Not that long ago the video store was a mundane and sometimes obnoxious part of life; driving over to some lonesome strip mall with your friends or family to comb through the all-too-often disorganized shelves of your local shop, argue over a selection, and then be stuck with it, for good or ill. Yet, it was also sublime. And for those who lived during the true video boom, video stores also equate to another bygone commodity: VHS. When JVC’s Video Home System won the early-80’s format war, the motion picture market changed forever. The genre and B-movies that had previously filled drive-ins across the country now often went straight to VHS. Then DVD took the world by storm in the late-90’s. It was a brave new world, and sadly, many films never made the leap, trapped now on a dead format. These often aren’t “good” films, but goddammit, they were what made video stores great. For we here at CHUD are the kind of people who tended to skip over the main stream titles, our eyes settling on some bizarre, tantalizing cover for a film we’d never even heard of, entranced. These films are what VHS was all about. Some people are still keeping the VHS flame burning. People like me, whose Facebook page Collecting VHS is a showcase for the lost charms of VHS box artwork. With this column it is my intention to highlight these “lost” films and the only rule I have for myself is that they cannot be available on DVD.
Title: The Power
Genre: Supernatural Horror
Tagline: There is no escape!
Released by: Gemstone Entertainment
Directors: Stephen Carpenter and Jeffrey Obrow.
Plot: An Aztec idol of unspeakable evil power takes possession of whoever carries it.
Thoughts: The co-directing duo of Stephen Carpenter and Jeffrey Obrow were responsible for not one, but three awesomely entertaining low budget horror films from the eighties. The first was the gory 1982 coed cut-up The Dorm That Dripped Blood, which has only recently been released on DVD and Blu-ray. The third was the 1987 slimy monster classic The Kindred, that is still sadly only available on analog. Those two movies definitely have a strong cult following, but The Power is one of their lesser-known stabs at the supernatural genre. I saw it a couple of years ago at an all-night horrorthon around the 4:00 A.M. mark and tracked down a VHS copy during a video hunt sometime after.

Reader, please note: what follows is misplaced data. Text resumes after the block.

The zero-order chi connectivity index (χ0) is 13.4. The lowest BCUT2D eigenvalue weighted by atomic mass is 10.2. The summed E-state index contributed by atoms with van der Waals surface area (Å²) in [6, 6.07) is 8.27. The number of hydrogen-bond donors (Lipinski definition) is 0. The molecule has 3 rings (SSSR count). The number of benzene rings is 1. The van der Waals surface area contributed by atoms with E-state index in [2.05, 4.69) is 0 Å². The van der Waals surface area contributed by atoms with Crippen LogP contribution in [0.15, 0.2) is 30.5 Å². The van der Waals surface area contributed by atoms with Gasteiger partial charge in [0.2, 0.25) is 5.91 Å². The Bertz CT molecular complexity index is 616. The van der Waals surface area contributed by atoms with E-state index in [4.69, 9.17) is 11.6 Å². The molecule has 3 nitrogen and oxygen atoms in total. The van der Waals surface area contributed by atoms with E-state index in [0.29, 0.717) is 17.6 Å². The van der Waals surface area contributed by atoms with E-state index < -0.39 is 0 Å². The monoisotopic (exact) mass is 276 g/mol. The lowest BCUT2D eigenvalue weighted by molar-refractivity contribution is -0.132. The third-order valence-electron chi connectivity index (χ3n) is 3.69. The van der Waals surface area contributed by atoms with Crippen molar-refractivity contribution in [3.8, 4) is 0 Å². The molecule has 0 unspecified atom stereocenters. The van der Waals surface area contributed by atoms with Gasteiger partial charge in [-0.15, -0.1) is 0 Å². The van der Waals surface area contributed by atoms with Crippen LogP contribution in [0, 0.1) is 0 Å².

The film concerns an Aztec idol that looks like a “Mexican saltshaker” and contains an awesome power that addicts anyone who has it in his or her possession. It starts off with an arrogant college professor who is impaled on a pole for his greed. Then a wealthy man searches for it in the Mexican desert and shoots a father and son as they sleep, so that he may steal it. The idol scars him horribly and disappears, only to reappear in a small American town where a young high school girl conjures it up with an Ouija board. Soon her world becomes unglued by a series of strange murders and other unexplainable acts of the supernatural. An aggressive female journalist and her friend Jerry get mixed up in all this business, as they try to unravel the idol’s mysterious origin. Jerry eventually becomes consumed by it and transforms into a horrifying monster complete with pulsating airbladders and gooey prosthetics.
This is definitely not a great work of art, but it does have its occasional moments of suspense and some good gross out effects. The music by Christopher Young is a very scary little orchestral arrangement that really works well, too. Overall, the film is creepy and fun with a typically awesome 80’s shock ending. I must also give it props for having an interesting premise that reminded me of a lo-fi horror take on The Lord of the Rings. I wonder if Carpenter and Obrow were inspired by Tolkien’s classic trilogy when writing this enjoyable slice of brain-cheese.